In case the main thing you’ve been wondering throughout the Jill Abramson–Sulzberger fiasco is, “Did they base the family of Gilmore Girls’ Logan Huntzberger on the Sulzbergers?” the answer is, basically, yes. “Oh, absolutely,” the 2000–'07 show’s creator Amy Sherman-Palladino told Vulture during an interview this morning. “It wasn’t even veiled — the word ‘berger’ is in there. We weren't trying to be clever. We just figured that was the kind of family [Logan] would be part of.”
For those of you not still stuck in the early '00s, Logan (who was played by The Good Wife’s Matt Czuchry) was Rory Gilmore's super-rich, delightfully Waspy newspaper scion boyfriend/almost-fiancé. While Sherman-Palladino never met a real live Sulzberger and "can't attest to their personal qualities," she wanted the Huntzbergers to be "a family of newspaper royalty in that vein. And a little, you know, a lot of them were bon vivants in addition to being in the business. There was a lot of jumping out of airplanes and shit like that."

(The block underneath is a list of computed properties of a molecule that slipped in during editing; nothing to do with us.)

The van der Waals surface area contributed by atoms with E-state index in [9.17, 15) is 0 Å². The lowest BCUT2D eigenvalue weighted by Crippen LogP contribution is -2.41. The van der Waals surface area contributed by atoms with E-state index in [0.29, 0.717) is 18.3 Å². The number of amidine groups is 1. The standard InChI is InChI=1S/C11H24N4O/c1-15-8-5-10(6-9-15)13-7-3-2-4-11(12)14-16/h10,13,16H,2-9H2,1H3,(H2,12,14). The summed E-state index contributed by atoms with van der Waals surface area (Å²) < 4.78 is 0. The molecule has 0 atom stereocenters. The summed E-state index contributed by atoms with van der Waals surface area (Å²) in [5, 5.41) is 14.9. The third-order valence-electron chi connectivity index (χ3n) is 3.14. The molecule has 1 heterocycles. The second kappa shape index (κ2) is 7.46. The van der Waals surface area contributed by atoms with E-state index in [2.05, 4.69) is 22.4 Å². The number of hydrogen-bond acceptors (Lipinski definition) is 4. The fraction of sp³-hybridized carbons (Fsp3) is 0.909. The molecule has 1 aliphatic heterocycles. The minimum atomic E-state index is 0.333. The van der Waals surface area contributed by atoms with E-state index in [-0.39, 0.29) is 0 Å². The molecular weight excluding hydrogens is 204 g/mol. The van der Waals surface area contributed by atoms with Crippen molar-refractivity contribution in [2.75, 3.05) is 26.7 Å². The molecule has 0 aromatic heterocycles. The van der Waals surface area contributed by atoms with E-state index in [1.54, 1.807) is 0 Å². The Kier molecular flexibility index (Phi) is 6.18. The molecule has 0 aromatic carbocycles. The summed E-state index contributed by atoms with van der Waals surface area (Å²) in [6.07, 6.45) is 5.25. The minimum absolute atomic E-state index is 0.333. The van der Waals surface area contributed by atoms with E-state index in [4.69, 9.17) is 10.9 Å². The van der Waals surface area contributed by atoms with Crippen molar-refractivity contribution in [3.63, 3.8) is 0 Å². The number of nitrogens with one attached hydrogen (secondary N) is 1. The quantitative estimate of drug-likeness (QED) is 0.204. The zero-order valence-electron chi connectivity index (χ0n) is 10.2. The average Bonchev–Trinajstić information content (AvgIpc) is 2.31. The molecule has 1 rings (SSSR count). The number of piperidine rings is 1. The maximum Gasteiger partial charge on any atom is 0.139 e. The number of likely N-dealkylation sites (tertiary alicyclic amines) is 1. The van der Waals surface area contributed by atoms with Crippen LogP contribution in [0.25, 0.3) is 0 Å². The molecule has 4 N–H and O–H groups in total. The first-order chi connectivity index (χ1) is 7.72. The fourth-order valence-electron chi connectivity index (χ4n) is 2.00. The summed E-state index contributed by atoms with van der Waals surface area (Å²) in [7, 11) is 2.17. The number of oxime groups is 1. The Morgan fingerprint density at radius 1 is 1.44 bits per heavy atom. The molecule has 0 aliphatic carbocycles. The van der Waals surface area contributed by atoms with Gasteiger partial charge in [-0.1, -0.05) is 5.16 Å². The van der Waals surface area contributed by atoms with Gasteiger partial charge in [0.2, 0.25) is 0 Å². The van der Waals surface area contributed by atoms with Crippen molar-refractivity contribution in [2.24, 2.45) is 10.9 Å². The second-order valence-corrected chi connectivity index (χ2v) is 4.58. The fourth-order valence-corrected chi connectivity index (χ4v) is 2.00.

Though she declined to weigh in on Abramson's situation, Sherman-Palladino, who's bicoastal (though she mostly lives in Brooklyn now) does hold former L.A. Times–ian Dean Baquet in high regard. She and husband Daniel Palladino have "been mourning the L.A. Times for a long time. It used to be a great paper, and they totally killed it, and he was the guy who took a stand and refused to make those firings and cut and destroy the paper further," she says of Baquet. "So to me, he's kind of a hero."
Not surprisingly for a writer who creates Über-charming TV worlds where everyone's hyperliterate, Sherman-Palladino remains a print devotee ("We don't read newspapers online. We like to hold them in our hands"), and, today, was on the way to the Times building for a tour, courtesy of Gail Collins: "We're kind of geeking out on that."